Salesforce - Developer - Security - ESAPI

Security

// Salesforce - Developer - Security - ESAPI:

The OWASP (Open Web Application Security Project) Enterprise Security API is a 
free, open source, web application security control library that makes it easier 
for programmers to write lower-risk applications. The ESAPI libraries are 
designed to make it easier for programmers to retrofit security into existing 
applications. The ESAPI libraries also serve as a solid foundation for new 
development. 

The Apex ESAPI was built as a part of this project. Currently, it provides 
modules for Input Validation, Output Encoding and Access Control for Force.com 
objects (CRUD/FLS and Sharing) on the Force.com platform.

The package is available for download both as a managed and unmanaged package 
version here:

1. Managed package (v0.5): http://bit.ly/2heeMUf
2. Unmanaged package (v0.5): http://bit.ly/2he9Mij

The project documentation is a great place to get started with the ESAPI:
http://bit.ly/2hBk6Os

The input validation module can be used to validate user provided data for a 
certain data format like credit card numbers. It can also be used to check 
string input values against other data types like integers, double to prevent 
such fields from being used to exploit injection vulnerabilities.

Input validation will help you get better control over the user supplied data. 
But it does not completely mitigate the risk of a user supplied value being 
used as an attack vector. 

For example:

String creditCard = ApexPages.currentPage().getParameters().get('creditcard');
try {
    creditCard = ESAPI.validator().getValidCreditCard(creditCard, false);
} catch (Exception e) {
    /*
    report error here using e.getMessage(). Make sure you escape the string before
    displaying it back on page, and also be careful not to expose any internal 
    information.
    */
}

Access Control:

This module is used to enforce the Force.com built-in access control mechanisms:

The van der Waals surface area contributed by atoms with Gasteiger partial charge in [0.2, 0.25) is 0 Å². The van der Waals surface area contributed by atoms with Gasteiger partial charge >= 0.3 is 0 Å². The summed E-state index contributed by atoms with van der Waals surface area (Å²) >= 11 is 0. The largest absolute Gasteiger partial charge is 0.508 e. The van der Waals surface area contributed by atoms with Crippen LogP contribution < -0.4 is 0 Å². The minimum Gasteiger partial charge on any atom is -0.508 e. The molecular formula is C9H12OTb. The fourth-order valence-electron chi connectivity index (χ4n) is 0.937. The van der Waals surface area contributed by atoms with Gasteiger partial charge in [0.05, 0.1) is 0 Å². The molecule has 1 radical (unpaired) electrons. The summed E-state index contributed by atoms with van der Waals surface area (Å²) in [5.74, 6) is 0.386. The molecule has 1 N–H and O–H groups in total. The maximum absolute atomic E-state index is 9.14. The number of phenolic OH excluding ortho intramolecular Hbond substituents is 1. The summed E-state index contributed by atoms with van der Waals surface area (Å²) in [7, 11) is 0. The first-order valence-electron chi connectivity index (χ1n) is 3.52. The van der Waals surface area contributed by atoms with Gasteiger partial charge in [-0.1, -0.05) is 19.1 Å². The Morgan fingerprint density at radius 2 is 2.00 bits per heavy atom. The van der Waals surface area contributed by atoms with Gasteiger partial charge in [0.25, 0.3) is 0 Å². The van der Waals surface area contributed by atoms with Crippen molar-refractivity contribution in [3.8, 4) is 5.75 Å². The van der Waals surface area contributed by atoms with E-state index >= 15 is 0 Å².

CRUD, FLS, and Sharing. As discussed in the Authorization section, Apex classes 
execute in system context and not in the current user context. This is why the 
platform can't enforce any of the security models. These Apex functions can be 
used to enforce security models as if the apex code was operating in current 
user context.

Following is an example where we make use of ESAPI functions to enforce CRUD, 
FLS and Sharing on updating object s as current user. The parameters to the 
update function are the object to be updated and the data values to be updated 
with. 

// s is a modified SObject
try {
    ESAPI.accessController().setSharingMode(SFDCAccessController.SharingMode.WITH);
    ESAPI.accessController().updateAsUser(s, new List<String>{'data'});
} catch (SFDCAccessControlException e) {
    message = 'Access Control violation - Type: ' + e.getExceptionType() + ' Reason: ' 
        + e.getExceptionReason() + ' Object: ' + e.getExceptionObject() + ' Field: ' 
        + e.getExceptionField() + ' Text: ' + e.getText();
}

Output Encoding:

The output encoding module can be used to encode user supplied input in the 
specific context using Apex classes. This is useful for cases when you need to 
create dynamic HTML content consisting of user input. This way, you can 
specifically encode the user supplied part of input in the apex controller and 
render using unescaped Visualforce tags. These functions are used to provide the 
same functionality as the VisualForce encoding functions discussed in the Cross 
Site Scripting section. 

The main thing to understand with this would be to make sure that you use the 
correct encoding function based on the context in which the data is going to be 
rendered in the VF page.

String usertext = ApexPages.currentPage().getParameters().get('usertext');
// the next line encodes the usertext similar to the VisualForce HTMLENCODE 
// function but within an Apex class.
usertext = ESAPI.encoder().SFDC_HTMLENCODE(usertext);

ESAPI.encoder().SFDC_HTMLENCODE()

The ESAPI also contains methods for JSENCODE, JSINHTMLENCODE, input validation, 
authorization enforcement, and other tools. You can view all the methods by 
looking at the unmanaged package!
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